A long time ago, at the dawn on the Internet era, there was a very funny cartoon in the New Yorker featuring a dog at a computer and the caption: On the Internet no one knows you’re a dog.
Today I would amend that: On the internet (and providing you turn off the video monitor) no one knows your face is evidencing a weird and disconcerting allergic reaction to some as yet unidentified aspect of the universe, with blotches, bloating and itching. On the Internet you can still look like that 1985 picture of you in a red bathing suit reclining near a Costa Rican waterfall.
Over here, across the Internet, my face is prickly and puffy and none of the normal remedies (Benadryl, eye of Newt, bee stings, St Ulphia’s Cream, arnica) are doing any good. I have no idea why my face is doing this, but when I think about it too much – and I am thinking about far too much – I cannot help but think this is the outer manifestation of my inner prickliness and puffiness. I must mend my ways, but what ways shall I mend?
I checked out the patron saints of skin rashes and skin diseases, and they are a good bunch.
St Anthony the Abbott, anchorite of Egypt, (251-356). The rational for his patronage goes thus: In art he is generally represented with a bell, a book, and pig by his side. Originally the pig denoted the Devil, with whom Anthony had many tussles as he prayed out there in the desert, and Anthony always got the better of the Evil One. But the meaning changed in the 12th century when the Hospital Brothers of Saint Anthony used to allow the poor people to graze their pigs gratis upon the monastery’s acorns. And since skin diseases were often treated with poultices of pork fat, to alleviate itchiness and reduce inflammation, the connection was made between St Anthony and skin disease. For extra credit, here is a good word to know: tantony. A tantony pig is the runt of the litter, named for the saint.
Yet another confusing aspect of Saint Anthony the Abbott, is that he is not the St Anthony I thought he was. St Anthony was my beloved grandmother, Bonne Maman’s favorite saint; she invoked him almost hourly to find lost objects. But the Anthony of Lost Objects is not the Anthony of Egypt, which confused me as a child since she had lived in Egypt for so long. The Anthony she prayed to never left Italy.
Anthony the Abbot died at the respectable age of 105, and Butler informs us that not one tooth “was lost or loosened.”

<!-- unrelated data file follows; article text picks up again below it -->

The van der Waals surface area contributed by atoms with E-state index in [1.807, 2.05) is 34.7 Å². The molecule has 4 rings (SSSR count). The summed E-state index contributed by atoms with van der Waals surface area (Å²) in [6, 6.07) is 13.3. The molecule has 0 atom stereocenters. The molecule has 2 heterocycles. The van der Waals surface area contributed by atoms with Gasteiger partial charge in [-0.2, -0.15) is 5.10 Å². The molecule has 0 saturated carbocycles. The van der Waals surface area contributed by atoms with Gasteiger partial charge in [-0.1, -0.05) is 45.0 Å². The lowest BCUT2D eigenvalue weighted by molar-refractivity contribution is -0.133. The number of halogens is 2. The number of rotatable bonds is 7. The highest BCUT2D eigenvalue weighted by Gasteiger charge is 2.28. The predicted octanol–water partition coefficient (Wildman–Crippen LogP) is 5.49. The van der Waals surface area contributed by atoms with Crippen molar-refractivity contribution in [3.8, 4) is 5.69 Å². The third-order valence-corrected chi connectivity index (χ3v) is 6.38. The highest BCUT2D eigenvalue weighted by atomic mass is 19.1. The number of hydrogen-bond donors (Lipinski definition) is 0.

Pisanello’s Madonna with St Anthony Abbott and St George. The pig at St Anthony’s side looks more like a boar to me, but what do I know?
Saint George is another patron of skin diseases, but I think we dealt with him, and his dragon slaughter, yesterday.
So we shall move on to St Marculf, the renowned missionary to those pagan Gauls. There is no mention of intimacy with skin rashes in his lifetime (Unless you count the Miracle of Snail Slime). But later French kings, otherwise known for their clean living, found that touching St Marculf’s relics, particularly the ulna bones, could cure their scrofula, also known as The King’s Evil. (Scrofula is a kind of TB with some very unattractive symptoms; it is the root of the excellent adjective, Scrofulous.)
St Peregrine Laziosi (1260 – 1345) was so anti-church in his youth that during a demonstration he hit the papal nuncio (later to be St Philip Benizi); Philip turned the other cheek and Bam! – Peregrine was converted. In order to do atone for his misdeeds, he spent 30 years working in silence, solitude and standing. The only time he spoke was to preach. We don’t know whether or not it was on account of the constant standing, but Peregrine did develop cancer of the foot. The night before his scheduled amputation, he had a vision of Jesus touching the diseased area, and in the morning he was cured.
The only patron saint I would have guessed is St Roch (1295-1327), because he is often represented lifting his robes to display his plague-ulcerated leg, with his faithful dog by his side.
Roch contracted the plague while ministering to the afflicted and then went into the forest to die. He survived because a dog brought him food and gave him solace. Unfortunately, when Roch recovered and returned to Montpelier, he was arrested as a spy and jailed for 5 years. It is not said what happened to the dog while Roch languished in prison. We do know that an angel brought Roch food while he was incarcerated, but he still died. Draw your own conclusions.
St Roch with his dog
As my sainted mother would say when confronted with a sumptuous dessert tray: “L’embarras du choix.”